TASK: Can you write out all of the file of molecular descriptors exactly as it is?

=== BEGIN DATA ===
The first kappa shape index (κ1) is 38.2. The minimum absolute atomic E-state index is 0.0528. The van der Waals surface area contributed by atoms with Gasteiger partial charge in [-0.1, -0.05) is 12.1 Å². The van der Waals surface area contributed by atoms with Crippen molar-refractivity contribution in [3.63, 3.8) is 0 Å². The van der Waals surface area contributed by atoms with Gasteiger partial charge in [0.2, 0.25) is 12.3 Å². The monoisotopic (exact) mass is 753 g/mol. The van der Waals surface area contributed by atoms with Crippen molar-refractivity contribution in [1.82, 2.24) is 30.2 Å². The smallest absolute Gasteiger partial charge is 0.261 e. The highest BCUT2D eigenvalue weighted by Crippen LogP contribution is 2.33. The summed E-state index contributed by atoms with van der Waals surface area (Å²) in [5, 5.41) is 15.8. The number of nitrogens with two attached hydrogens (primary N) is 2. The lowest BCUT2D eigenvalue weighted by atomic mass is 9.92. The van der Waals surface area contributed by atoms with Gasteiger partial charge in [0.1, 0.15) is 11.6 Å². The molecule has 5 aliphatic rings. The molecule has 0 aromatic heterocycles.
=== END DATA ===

The first kappa shape index (κ1) is 38.2. The minimum absolute atomic E-state index is 0.0528. The van der Waals surface area contributed by atoms with Gasteiger partial charge in [-0.1, -0.05) is 12.1 Å². The van der Waals surface area contributed by atoms with Crippen molar-refractivity contribution in [3.63, 3.8) is 0 Å². The van der Waals surface area contributed by atoms with Gasteiger partial charge in [0.2, 0.25) is 12.3 Å². The monoisotopic (exact) mass is 753 g/mol. The van der Waals surface area contributed by atoms with Crippen molar-refractivity contribution in [1.82, 2.24) is 30.2 Å². The smallest absolute Gasteiger partial charge is 0.261 e. The highest BCUT2D eigenvalue weighted by Crippen LogP contribution is 2.33. The summed E-state index contributed by atoms with van der Waals surface area (Å²) in [5, 5.41) is 15.8. The number of nitrogens with two attached hydrogens (primary N) is 2. The lowest BCUT2D eigenvalue weighted by atomic mass is 9.92. The van der Waals surface area contributed by atoms with Gasteiger partial charge in [0.1, 0.15) is 11.6 Å². The molecule has 5 aliphatic rings. The molecule has 0 aromatic heterocycles.